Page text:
Wacky racers unveiled by India's most bizarre motor manufacturer
Daily Maily Reporter
Last updated at 4:02 PM on 19th February 2010

It must be the World's most bizarre selection of vehicles. 
The snooker table, tennis ball and cricket bat are guaranteed to turn heads as they speed you home at up to 50km per hour.
Designer Kanyaboyina Sudhakar made this life-size snooker table-styled motorcar to measure for the world's finest players..
Potty idea: A driver takes aim on Kanyaboyina' s novelty car designed in the shape of a table in Hyderabad, India
It's wicket! Kanyaboyina' s cricket bat motor was designed to cheer on his team in the World Cup
The 48-year-old designed the vehicle to the exact dimensions of a standard International snooker table and fitted it with a 150cc engine.
Complete with head lights, indicators, suspension and steering the radical vehicle can drive at speeds of up to 50km an hour.
'I designed this to commemorate the World Snooker Championships and when I took it there all the players used it,' said Kanyaboyina.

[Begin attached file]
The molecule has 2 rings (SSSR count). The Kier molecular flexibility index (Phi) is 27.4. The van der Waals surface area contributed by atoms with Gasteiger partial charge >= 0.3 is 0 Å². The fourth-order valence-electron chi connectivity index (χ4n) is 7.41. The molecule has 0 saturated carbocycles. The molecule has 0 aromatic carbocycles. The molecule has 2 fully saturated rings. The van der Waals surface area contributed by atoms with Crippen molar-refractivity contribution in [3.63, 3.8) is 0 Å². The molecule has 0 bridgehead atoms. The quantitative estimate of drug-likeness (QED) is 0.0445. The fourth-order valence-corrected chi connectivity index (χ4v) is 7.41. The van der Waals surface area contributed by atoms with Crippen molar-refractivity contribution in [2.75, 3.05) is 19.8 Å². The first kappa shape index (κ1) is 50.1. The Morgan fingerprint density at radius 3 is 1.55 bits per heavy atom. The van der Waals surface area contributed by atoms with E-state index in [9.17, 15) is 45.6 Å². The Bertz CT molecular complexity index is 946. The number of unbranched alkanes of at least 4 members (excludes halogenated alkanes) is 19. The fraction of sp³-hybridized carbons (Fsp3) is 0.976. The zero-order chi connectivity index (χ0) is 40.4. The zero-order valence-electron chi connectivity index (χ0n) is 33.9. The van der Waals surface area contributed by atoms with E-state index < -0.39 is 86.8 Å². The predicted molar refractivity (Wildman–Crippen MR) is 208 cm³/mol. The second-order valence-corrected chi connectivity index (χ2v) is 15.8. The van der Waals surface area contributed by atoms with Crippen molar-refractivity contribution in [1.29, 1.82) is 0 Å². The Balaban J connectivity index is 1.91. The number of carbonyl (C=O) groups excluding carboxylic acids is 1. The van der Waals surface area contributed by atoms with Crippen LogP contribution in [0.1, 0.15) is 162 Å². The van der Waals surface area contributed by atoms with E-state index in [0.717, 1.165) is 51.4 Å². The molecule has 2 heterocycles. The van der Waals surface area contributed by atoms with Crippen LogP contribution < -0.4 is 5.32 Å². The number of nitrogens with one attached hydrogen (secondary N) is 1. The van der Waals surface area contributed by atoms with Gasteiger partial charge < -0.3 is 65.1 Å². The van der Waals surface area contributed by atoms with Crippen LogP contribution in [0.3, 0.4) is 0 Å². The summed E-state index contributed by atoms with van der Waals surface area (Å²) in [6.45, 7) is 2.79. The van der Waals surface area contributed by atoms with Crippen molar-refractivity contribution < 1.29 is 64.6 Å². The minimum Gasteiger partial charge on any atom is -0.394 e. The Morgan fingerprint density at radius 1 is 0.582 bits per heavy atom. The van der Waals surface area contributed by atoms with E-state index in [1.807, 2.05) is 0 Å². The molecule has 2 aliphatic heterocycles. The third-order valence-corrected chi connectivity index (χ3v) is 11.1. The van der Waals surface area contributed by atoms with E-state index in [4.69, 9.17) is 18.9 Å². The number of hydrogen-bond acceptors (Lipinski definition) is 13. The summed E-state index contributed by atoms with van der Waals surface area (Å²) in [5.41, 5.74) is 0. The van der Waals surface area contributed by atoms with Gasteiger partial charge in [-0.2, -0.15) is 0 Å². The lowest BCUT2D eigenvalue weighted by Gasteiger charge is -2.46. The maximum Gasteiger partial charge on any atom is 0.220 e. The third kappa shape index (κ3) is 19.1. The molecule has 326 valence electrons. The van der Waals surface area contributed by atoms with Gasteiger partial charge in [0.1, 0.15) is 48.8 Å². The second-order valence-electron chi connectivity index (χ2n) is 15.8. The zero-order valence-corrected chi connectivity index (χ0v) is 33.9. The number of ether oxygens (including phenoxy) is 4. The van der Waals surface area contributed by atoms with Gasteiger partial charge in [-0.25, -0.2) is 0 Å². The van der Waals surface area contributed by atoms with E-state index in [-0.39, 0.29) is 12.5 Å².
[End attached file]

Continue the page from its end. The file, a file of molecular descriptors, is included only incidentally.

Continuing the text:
'I like to make cars for occasions, like the cricket bat to cheer on our team in the world cup.' 
Motor mug: You really can whisk her away in this Valentines cup of love
You'll love it! A vehicle designed like a tennis ball
Kanyaboyina started designing outrageous vehicles as a student 25 years ago.
He scours scrap yards for all his materials, including the engines, and spends hours in his workshop constructing the incredible creations.
His collection now includes cricket balls, cameras, a basketball, computer, valentine cup and a cigarette.
This giant cigarette took 11 days to build and Kanyaboyina simply cut it up in front of a captivated crowd in a bid to get people to kick the habit.
Burning! Kanyaboyina cut up his cigarette-style car to convince people to stop smoking

The street top? A novelty car designed in the image of a computer
The printing company managing director hopes to make 100 crazy cars and enter the Guinness Book of Records for the largest collection.
'I enjoy making every car,' said Kanyaboyina, from Andhra Pradesh State in southern India.
'Each one is like a child to me, I finish it and I see a project complete.' 
Each functional design, complete with suspension capable of negotiating India's potholed roads, costs about £1,000.   
His next projects include a baby elephant, handbag and children's characters.  
All his cars are on display in his museum in Hyderabad, India.

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